Salone in focus 2: Erez Nevi Pana

Erez Navi Pana's textiles mountain shows his Vegan Design concept

Salone in focus 2: Erez Nevi Pana

Words Mark Hooper

Photographs Sam Walton

With sustainability and waste an emerging trend at Salone del Mobile, we look at the remarkable work of the Eindhoven-based designer-researcher.

A self-styled ‘explorer who uses design… to investigate phenomena through material experimentation’, Erez Nevi Pana is well versed in the development of materials and investigating their alternate usage – developing an organic mixture of soil and fungi which is part of the permanent collection of the Design Museum Holon.

For Salone, the Israeli-born designer has presented Vegan Design – Or the Art of Reduction (curated by Maria Cristina Didero). This is his attempt to address whether it is possible to conceive design without using any material derived from animals.

Erez Navi Pana's soil mountain shows his Vegan Design concept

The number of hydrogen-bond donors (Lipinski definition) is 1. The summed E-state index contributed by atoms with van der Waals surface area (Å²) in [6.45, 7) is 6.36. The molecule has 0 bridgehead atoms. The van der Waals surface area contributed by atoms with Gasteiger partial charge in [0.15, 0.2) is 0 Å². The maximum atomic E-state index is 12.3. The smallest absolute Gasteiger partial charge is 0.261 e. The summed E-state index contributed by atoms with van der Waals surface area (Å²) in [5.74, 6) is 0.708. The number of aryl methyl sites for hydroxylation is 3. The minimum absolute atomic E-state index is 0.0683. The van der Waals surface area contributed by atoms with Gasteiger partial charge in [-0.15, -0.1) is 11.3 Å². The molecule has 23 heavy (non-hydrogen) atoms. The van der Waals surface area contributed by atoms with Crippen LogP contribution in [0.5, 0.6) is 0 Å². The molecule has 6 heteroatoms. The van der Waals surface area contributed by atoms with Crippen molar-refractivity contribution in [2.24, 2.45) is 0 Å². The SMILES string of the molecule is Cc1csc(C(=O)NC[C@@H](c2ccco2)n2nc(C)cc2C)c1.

Erez Navi Pana’s soil mountain shows his Vegan Design concept

Showing at the industrial Spazio Sanremo on Via Zecca Vecchia, the show consists of five ‘mountains’ (reminiscent of the infamous butter and sugar mountains that once symbolised the waste associated with trade subsidies). Each mountain represents a different substance in which vegan design can be introduced, from textiles and clay to soil, salt and ‘trash’.

A dramatic installation in itself, these mountains make a serious point and suggest an alternative approach to design beyond mer theory: for instance, nestled in the set mountain are stools created from discarded wood coated in the sodium-heavy water of Dead Sea, which crystallises around the product. Similarly, he combines soil and fungi with other natural materials to create a chemical reaction that makes the ingredients ‘rise’ like dough.

The show includes stools coated in salt using the crystallisation process found in the Dead Sea

The show includes stools coated in salt using the crystallisation process found in the Dead Sea

The result points to a viable way forward for sustainable design that doesn’t deplete our natural resources – as well as presenting an ethical approach to animal welfare.

 

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